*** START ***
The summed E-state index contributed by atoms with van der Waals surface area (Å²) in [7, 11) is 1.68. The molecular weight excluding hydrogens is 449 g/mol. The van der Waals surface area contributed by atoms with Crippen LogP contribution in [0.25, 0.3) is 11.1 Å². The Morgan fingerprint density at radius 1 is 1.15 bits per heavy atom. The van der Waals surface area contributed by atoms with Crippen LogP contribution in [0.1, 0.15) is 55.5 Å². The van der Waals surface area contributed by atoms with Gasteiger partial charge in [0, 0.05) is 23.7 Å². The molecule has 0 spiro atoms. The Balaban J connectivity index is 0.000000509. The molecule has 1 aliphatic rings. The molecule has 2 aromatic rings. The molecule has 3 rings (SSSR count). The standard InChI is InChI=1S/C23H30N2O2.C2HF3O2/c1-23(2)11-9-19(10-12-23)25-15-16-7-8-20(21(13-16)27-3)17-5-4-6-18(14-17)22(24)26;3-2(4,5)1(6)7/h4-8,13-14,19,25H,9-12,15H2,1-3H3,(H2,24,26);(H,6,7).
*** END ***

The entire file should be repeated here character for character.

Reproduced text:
The summed E-state index contributed by atoms with van der Waals surface area (Å²) in [7, 11) is 1.68. The molecular weight excluding hydrogens is 449 g/mol. The van der Waals surface area contributed by atoms with Crippen LogP contribution in [0.25, 0.3) is 11.1 Å². The Morgan fingerprint density at radius 1 is 1.15 bits per heavy atom. The van der Waals surface area contributed by atoms with Crippen LogP contribution in [0.1, 0.15) is 55.5 Å². The van der Waals surface area contributed by atoms with Gasteiger partial charge in [0, 0.05) is 23.7 Å². The molecule has 0 spiro atoms. The Balaban J connectivity index is 0.000000509. The molecule has 1 aliphatic rings. The molecule has 2 aromatic rings. The molecule has 3 rings (SSSR count). The standard InChI is InChI=1S/C23H30N2O2.C2HF3O2/c1-23(2)11-9-19(10-12-23)25-15-16-7-8-20(21(13-16)27-3)17-5-4-6-18(14-17)22(24)26;3-2(4,5)1(6)7/h4-8,13-14,19,25H,9-12,15H2,1-3H3,(H2,24,26);(H,6,7).